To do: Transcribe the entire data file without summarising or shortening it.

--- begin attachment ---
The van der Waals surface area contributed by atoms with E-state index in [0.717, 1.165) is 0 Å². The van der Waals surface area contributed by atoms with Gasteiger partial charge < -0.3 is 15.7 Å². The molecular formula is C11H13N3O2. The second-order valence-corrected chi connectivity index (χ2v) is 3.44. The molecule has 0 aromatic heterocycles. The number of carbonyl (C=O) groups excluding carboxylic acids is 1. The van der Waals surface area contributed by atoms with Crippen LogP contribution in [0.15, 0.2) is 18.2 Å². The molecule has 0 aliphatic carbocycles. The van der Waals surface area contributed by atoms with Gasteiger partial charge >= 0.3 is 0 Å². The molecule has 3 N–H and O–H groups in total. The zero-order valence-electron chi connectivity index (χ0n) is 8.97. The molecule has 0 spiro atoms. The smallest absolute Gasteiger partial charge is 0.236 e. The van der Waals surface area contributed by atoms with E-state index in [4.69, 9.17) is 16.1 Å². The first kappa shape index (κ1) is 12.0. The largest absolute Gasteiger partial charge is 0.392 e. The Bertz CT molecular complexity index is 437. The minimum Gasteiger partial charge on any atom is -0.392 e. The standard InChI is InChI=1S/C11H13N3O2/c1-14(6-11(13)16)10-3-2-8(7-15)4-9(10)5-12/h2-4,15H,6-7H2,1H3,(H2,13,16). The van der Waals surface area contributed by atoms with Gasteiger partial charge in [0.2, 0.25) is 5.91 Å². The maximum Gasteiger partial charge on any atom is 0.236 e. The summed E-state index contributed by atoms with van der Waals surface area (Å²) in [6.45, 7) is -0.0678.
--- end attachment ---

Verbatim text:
The van der Waals surface area contributed by atoms with E-state index in [0.717, 1.165) is 0 Å². The van der Waals surface area contributed by atoms with Gasteiger partial charge < -0.3 is 15.7 Å². The molecular formula is C11H13N3O2. The second-order valence-corrected chi connectivity index (χ2v) is 3.44. The molecule has 0 aromatic heterocycles. The number of carbonyl (C=O) groups excluding carboxylic acids is 1. The van der Waals surface area contributed by atoms with Crippen LogP contribution in [0.15, 0.2) is 18.2 Å². The molecule has 0 aliphatic carbocycles. The van der Waals surface area contributed by atoms with Gasteiger partial charge >= 0.3 is 0 Å². The molecule has 3 N–H and O–H groups in total. The zero-order valence-electron chi connectivity index (χ0n) is 8.97. The molecule has 0 spiro atoms. The smallest absolute Gasteiger partial charge is 0.236 e. The van der Waals surface area contributed by atoms with E-state index in [4.69, 9.17) is 16.1 Å². The first kappa shape index (κ1) is 12.0. The largest absolute Gasteiger partial charge is 0.392 e. The Bertz CT molecular complexity index is 437. The minimum Gasteiger partial charge on any atom is -0.392 e. The standard InChI is InChI=1S/C11H13N3O2/c1-14(6-11(13)16)10-3-2-8(7-15)4-9(10)5-12/h2-4,15H,6-7H2,1H3,(H2,13,16). The van der Waals surface area contributed by atoms with Gasteiger partial charge in [0.2, 0.25) is 5.91 Å². The maximum Gasteiger partial charge on any atom is 0.236 e. The summed E-state index contributed by atoms with van der Waals surface area (Å²) in [6.45, 7) is -0.0678.